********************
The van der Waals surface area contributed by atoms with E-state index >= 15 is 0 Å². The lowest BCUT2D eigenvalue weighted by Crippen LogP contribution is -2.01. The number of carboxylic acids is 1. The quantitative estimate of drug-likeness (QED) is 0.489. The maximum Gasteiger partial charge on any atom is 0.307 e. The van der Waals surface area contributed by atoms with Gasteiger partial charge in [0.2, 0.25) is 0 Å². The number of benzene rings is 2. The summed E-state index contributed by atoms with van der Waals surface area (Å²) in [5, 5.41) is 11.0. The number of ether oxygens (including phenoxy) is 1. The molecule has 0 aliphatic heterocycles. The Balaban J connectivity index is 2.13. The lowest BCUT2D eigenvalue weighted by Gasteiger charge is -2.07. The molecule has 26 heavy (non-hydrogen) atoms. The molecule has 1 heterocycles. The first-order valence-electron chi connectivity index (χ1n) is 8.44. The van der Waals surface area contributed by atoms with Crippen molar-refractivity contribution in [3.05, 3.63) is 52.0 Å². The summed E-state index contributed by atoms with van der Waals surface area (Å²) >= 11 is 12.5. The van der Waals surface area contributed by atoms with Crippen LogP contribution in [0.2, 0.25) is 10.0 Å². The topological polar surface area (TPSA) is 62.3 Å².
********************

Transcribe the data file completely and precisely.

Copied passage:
The van der Waals surface area contributed by atoms with E-state index >= 15 is 0 Å². The lowest BCUT2D eigenvalue weighted by Crippen LogP contribution is -2.01. The number of carboxylic acids is 1. The quantitative estimate of drug-likeness (QED) is 0.489. The maximum Gasteiger partial charge on any atom is 0.307 e. The van der Waals surface area contributed by atoms with Gasteiger partial charge in [0.2, 0.25) is 0 Å². The number of benzene rings is 2. The summed E-state index contributed by atoms with van der Waals surface area (Å²) in [5, 5.41) is 11.0. The number of ether oxygens (including phenoxy) is 1. The molecule has 0 aliphatic heterocycles. The Balaban J connectivity index is 2.13. The lowest BCUT2D eigenvalue weighted by Gasteiger charge is -2.07. The molecule has 26 heavy (non-hydrogen) atoms. The molecule has 1 heterocycles. The first-order valence-electron chi connectivity index (χ1n) is 8.44. The van der Waals surface area contributed by atoms with Crippen molar-refractivity contribution in [3.05, 3.63) is 52.0 Å². The summed E-state index contributed by atoms with van der Waals surface area (Å²) >= 11 is 12.5. The van der Waals surface area contributed by atoms with Crippen LogP contribution in [0.2, 0.25) is 10.0 Å². The topological polar surface area (TPSA) is 62.3 Å².